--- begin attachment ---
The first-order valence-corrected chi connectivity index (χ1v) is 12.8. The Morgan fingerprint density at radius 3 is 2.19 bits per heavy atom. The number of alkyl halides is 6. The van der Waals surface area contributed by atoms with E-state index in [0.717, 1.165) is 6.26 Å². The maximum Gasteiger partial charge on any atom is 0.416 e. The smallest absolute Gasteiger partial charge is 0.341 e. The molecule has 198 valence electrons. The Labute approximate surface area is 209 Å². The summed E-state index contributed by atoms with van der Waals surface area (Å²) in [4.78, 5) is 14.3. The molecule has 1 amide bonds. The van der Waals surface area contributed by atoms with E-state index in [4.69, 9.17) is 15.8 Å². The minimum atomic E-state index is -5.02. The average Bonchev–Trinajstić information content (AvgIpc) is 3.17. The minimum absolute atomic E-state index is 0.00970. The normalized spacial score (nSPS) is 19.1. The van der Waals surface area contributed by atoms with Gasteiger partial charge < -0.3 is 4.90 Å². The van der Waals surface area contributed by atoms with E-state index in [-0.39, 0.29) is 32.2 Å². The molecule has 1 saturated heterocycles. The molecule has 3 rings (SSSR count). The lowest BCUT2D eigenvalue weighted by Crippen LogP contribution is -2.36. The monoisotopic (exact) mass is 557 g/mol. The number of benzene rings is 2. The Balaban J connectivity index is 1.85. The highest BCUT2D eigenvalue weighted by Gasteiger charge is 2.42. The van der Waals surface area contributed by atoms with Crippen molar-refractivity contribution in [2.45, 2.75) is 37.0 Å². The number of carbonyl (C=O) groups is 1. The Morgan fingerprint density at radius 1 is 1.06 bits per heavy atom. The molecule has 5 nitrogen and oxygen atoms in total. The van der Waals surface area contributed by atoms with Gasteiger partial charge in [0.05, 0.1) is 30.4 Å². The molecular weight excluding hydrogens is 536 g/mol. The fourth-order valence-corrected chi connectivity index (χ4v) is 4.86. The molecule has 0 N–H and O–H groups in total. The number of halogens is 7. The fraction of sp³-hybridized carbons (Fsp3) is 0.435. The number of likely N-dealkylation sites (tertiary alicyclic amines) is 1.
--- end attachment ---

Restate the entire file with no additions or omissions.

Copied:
The first-order valence-corrected chi connectivity index (χ1v) is 12.8. The Morgan fingerprint density at radius 3 is 2.19 bits per heavy atom. The number of alkyl halides is 6. The van der Waals surface area contributed by atoms with E-state index in [0.717, 1.165) is 6.26 Å². The maximum Gasteiger partial charge on any atom is 0.416 e. The smallest absolute Gasteiger partial charge is 0.341 e. The molecule has 198 valence electrons. The Labute approximate surface area is 209 Å². The summed E-state index contributed by atoms with van der Waals surface area (Å²) in [4.78, 5) is 14.3. The molecule has 1 amide bonds. The van der Waals surface area contributed by atoms with E-state index in [4.69, 9.17) is 15.8 Å². The minimum atomic E-state index is -5.02. The average Bonchev–Trinajstić information content (AvgIpc) is 3.17. The minimum absolute atomic E-state index is 0.00970. The normalized spacial score (nSPS) is 19.1. The van der Waals surface area contributed by atoms with Gasteiger partial charge < -0.3 is 4.90 Å². The van der Waals surface area contributed by atoms with E-state index in [-0.39, 0.29) is 32.2 Å². The molecule has 1 saturated heterocycles. The molecule has 3 rings (SSSR count). The lowest BCUT2D eigenvalue weighted by Crippen LogP contribution is -2.36. The monoisotopic (exact) mass is 557 g/mol. The number of benzene rings is 2. The Balaban J connectivity index is 1.85. The highest BCUT2D eigenvalue weighted by Gasteiger charge is 2.42. The van der Waals surface area contributed by atoms with Crippen molar-refractivity contribution in [2.45, 2.75) is 37.0 Å². The number of carbonyl (C=O) groups is 1. The Morgan fingerprint density at radius 1 is 1.06 bits per heavy atom. The molecule has 5 nitrogen and oxygen atoms in total. The van der Waals surface area contributed by atoms with Gasteiger partial charge in [0.05, 0.1) is 30.4 Å². The molecular weight excluding hydrogens is 536 g/mol. The fourth-order valence-corrected chi connectivity index (χ4v) is 4.86. The molecule has 0 N–H and O–H groups in total. The number of halogens is 7. The fraction of sp³-hybridized carbons (Fsp3) is 0.435. The number of likely N-dealkylation sites (tertiary alicyclic amines) is 1.